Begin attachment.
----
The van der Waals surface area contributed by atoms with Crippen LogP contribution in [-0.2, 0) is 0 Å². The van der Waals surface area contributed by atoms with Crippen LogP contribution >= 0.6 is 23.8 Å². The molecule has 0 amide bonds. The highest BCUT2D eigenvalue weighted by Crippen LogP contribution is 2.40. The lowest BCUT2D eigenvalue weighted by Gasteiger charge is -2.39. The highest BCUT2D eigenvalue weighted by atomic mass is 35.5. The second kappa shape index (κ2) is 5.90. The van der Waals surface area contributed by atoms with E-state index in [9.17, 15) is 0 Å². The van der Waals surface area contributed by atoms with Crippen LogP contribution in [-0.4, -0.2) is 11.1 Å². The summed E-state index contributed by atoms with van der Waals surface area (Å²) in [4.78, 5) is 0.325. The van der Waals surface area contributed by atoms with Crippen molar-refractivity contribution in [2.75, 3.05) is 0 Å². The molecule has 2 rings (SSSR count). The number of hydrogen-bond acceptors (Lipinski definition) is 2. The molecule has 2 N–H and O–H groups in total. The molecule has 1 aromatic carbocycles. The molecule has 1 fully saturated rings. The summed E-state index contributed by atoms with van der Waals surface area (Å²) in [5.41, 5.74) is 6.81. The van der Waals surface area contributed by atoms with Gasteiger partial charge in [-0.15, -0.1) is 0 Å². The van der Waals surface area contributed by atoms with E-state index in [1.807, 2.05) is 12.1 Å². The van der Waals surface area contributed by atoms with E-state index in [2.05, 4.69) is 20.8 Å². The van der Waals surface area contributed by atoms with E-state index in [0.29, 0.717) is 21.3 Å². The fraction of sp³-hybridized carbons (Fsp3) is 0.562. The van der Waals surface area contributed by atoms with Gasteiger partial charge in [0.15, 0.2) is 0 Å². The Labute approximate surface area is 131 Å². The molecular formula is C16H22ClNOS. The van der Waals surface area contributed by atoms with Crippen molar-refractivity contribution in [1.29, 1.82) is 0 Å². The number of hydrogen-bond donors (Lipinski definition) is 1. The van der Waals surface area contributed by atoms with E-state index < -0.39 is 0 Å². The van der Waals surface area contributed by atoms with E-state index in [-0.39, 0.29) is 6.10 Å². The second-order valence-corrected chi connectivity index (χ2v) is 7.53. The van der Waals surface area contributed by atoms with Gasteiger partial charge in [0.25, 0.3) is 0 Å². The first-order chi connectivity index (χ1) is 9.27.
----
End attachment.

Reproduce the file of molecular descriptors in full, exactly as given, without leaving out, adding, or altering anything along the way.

The van der Waals surface area contributed by atoms with Crippen LogP contribution in [-0.2, 0) is 0 Å². The van der Waals surface area contributed by atoms with Crippen LogP contribution >= 0.6 is 23.8 Å². The molecule has 0 amide bonds. The highest BCUT2D eigenvalue weighted by Crippen LogP contribution is 2.40. The lowest BCUT2D eigenvalue weighted by Gasteiger charge is -2.39. The highest BCUT2D eigenvalue weighted by atomic mass is 35.5. The second kappa shape index (κ2) is 5.90. The van der Waals surface area contributed by atoms with E-state index in [9.17, 15) is 0 Å². The van der Waals surface area contributed by atoms with Crippen LogP contribution in [-0.4, -0.2) is 11.1 Å². The summed E-state index contributed by atoms with van der Waals surface area (Å²) in [4.78, 5) is 0.325. The van der Waals surface area contributed by atoms with Crippen molar-refractivity contribution in [2.75, 3.05) is 0 Å². The molecule has 2 rings (SSSR count). The number of hydrogen-bond acceptors (Lipinski definition) is 2. The molecule has 2 N–H and O–H groups in total. The molecule has 1 aromatic carbocycles. The molecule has 1 fully saturated rings. The summed E-state index contributed by atoms with van der Waals surface area (Å²) in [5.41, 5.74) is 6.81. The van der Waals surface area contributed by atoms with Gasteiger partial charge in [-0.15, -0.1) is 0 Å². The van der Waals surface area contributed by atoms with E-state index in [1.807, 2.05) is 12.1 Å². The van der Waals surface area contributed by atoms with E-state index in [2.05, 4.69) is 20.8 Å². The van der Waals surface area contributed by atoms with E-state index in [0.29, 0.717) is 21.3 Å². The fraction of sp³-hybridized carbons (Fsp3) is 0.562. The van der Waals surface area contributed by atoms with Gasteiger partial charge in [0.15, 0.2) is 0 Å². The Labute approximate surface area is 131 Å². The molecular formula is C16H22ClNOS. The van der Waals surface area contributed by atoms with Crippen molar-refractivity contribution in [1.29, 1.82) is 0 Å². The number of hydrogen-bond donors (Lipinski definition) is 1. The van der Waals surface area contributed by atoms with E-state index < -0.39 is 0 Å². The van der Waals surface area contributed by atoms with E-state index in [-0.39, 0.29) is 6.10 Å². The second-order valence-corrected chi connectivity index (χ2v) is 7.53. The van der Waals surface area contributed by atoms with Gasteiger partial charge in [0.25, 0.3) is 0 Å². The first-order chi connectivity index (χ1) is 9.27.